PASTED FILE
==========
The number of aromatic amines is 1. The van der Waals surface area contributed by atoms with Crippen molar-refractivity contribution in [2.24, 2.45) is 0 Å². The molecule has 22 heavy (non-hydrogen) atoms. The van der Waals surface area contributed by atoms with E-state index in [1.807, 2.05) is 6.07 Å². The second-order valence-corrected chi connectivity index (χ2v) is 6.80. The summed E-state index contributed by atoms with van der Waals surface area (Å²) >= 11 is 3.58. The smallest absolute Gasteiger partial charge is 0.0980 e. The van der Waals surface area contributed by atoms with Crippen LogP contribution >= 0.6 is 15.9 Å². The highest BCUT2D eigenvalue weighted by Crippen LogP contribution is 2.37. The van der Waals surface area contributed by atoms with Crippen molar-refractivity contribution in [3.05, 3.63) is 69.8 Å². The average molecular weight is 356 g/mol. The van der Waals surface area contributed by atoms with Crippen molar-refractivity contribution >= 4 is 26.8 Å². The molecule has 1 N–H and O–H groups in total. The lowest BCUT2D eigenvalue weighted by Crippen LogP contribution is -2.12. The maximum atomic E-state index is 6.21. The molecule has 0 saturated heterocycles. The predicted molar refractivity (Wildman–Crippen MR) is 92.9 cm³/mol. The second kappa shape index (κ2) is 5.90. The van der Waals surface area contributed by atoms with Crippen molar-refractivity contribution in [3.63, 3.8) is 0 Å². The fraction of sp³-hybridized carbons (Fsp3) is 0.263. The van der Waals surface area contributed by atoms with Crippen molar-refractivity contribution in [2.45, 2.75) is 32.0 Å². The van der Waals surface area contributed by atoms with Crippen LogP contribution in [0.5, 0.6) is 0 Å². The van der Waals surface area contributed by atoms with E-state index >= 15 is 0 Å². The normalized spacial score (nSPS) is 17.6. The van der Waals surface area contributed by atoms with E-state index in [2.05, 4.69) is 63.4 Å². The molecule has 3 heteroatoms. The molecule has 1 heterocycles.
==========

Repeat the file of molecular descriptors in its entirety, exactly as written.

The number of aromatic amines is 1. The van der Waals surface area contributed by atoms with Crippen molar-refractivity contribution in [2.24, 2.45) is 0 Å². The molecule has 22 heavy (non-hydrogen) atoms. The van der Waals surface area contributed by atoms with E-state index in [1.807, 2.05) is 6.07 Å². The second-order valence-corrected chi connectivity index (χ2v) is 6.80. The summed E-state index contributed by atoms with van der Waals surface area (Å²) >= 11 is 3.58. The smallest absolute Gasteiger partial charge is 0.0980 e. The van der Waals surface area contributed by atoms with Crippen LogP contribution >= 0.6 is 15.9 Å². The highest BCUT2D eigenvalue weighted by Crippen LogP contribution is 2.37. The van der Waals surface area contributed by atoms with Crippen molar-refractivity contribution in [3.05, 3.63) is 69.8 Å². The average molecular weight is 356 g/mol. The van der Waals surface area contributed by atoms with Crippen molar-refractivity contribution >= 4 is 26.8 Å². The molecule has 1 N–H and O–H groups in total. The lowest BCUT2D eigenvalue weighted by Crippen LogP contribution is -2.12. The maximum atomic E-state index is 6.21. The molecule has 0 saturated heterocycles. The predicted molar refractivity (Wildman–Crippen MR) is 92.9 cm³/mol. The second kappa shape index (κ2) is 5.90. The van der Waals surface area contributed by atoms with Crippen molar-refractivity contribution in [3.63, 3.8) is 0 Å². The fraction of sp³-hybridized carbons (Fsp3) is 0.263. The van der Waals surface area contributed by atoms with Crippen molar-refractivity contribution in [2.45, 2.75) is 32.0 Å². The van der Waals surface area contributed by atoms with Crippen LogP contribution in [0.5, 0.6) is 0 Å². The van der Waals surface area contributed by atoms with E-state index >= 15 is 0 Å². The normalized spacial score (nSPS) is 17.6. The van der Waals surface area contributed by atoms with E-state index in [2.05, 4.69) is 63.4 Å². The molecule has 3 heteroatoms. The molecule has 1 heterocycles.